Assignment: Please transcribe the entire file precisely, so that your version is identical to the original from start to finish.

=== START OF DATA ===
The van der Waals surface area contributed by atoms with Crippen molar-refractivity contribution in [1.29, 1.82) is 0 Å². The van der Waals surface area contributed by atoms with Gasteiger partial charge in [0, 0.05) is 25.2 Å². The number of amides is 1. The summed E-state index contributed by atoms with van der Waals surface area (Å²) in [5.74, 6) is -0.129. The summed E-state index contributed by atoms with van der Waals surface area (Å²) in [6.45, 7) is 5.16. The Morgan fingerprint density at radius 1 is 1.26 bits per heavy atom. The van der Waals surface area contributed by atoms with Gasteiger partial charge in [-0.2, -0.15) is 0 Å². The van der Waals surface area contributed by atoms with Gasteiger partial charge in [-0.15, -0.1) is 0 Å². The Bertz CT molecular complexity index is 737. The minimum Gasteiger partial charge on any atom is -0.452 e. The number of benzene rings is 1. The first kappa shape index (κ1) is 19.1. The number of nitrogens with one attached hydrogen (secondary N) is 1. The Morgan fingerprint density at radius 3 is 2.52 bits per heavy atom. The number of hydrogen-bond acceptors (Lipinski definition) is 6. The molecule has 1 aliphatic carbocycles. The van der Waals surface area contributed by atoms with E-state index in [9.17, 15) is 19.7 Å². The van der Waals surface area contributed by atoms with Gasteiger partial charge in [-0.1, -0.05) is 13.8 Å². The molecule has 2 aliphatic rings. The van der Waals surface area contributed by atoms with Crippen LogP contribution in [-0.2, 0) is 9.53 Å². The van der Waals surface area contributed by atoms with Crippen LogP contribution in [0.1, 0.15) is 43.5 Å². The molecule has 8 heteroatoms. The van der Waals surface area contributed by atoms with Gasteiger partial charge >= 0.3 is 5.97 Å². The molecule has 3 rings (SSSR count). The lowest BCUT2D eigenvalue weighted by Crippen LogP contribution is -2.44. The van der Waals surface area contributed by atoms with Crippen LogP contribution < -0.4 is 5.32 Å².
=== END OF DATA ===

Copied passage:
The van der Waals surface area contributed by atoms with Crippen molar-refractivity contribution in [1.29, 1.82) is 0 Å². The van der Waals surface area contributed by atoms with Gasteiger partial charge in [0, 0.05) is 25.2 Å². The number of amides is 1. The summed E-state index contributed by atoms with van der Waals surface area (Å²) in [5.74, 6) is -0.129. The summed E-state index contributed by atoms with van der Waals surface area (Å²) in [6.45, 7) is 5.16. The Morgan fingerprint density at radius 1 is 1.26 bits per heavy atom. The van der Waals surface area contributed by atoms with Gasteiger partial charge in [-0.2, -0.15) is 0 Å². The van der Waals surface area contributed by atoms with Gasteiger partial charge in [-0.15, -0.1) is 0 Å². The Bertz CT molecular complexity index is 737. The minimum Gasteiger partial charge on any atom is -0.452 e. The number of benzene rings is 1. The first kappa shape index (κ1) is 19.1. The number of nitrogens with one attached hydrogen (secondary N) is 1. The Morgan fingerprint density at radius 3 is 2.52 bits per heavy atom. The number of hydrogen-bond acceptors (Lipinski definition) is 6. The molecule has 1 aliphatic carbocycles. The van der Waals surface area contributed by atoms with E-state index in [9.17, 15) is 19.7 Å². The van der Waals surface area contributed by atoms with Gasteiger partial charge in [-0.1, -0.05) is 13.8 Å². The molecule has 2 aliphatic rings. The van der Waals surface area contributed by atoms with Crippen LogP contribution in [-0.2, 0) is 9.53 Å². The van der Waals surface area contributed by atoms with Crippen LogP contribution in [0.1, 0.15) is 43.5 Å². The molecule has 8 heteroatoms. The van der Waals surface area contributed by atoms with Gasteiger partial charge >= 0.3 is 5.97 Å². The molecule has 3 rings (SSSR count). The lowest BCUT2D eigenvalue weighted by Crippen LogP contribution is -2.44. The van der Waals surface area contributed by atoms with Crippen LogP contribution < -0.4 is 5.32 Å².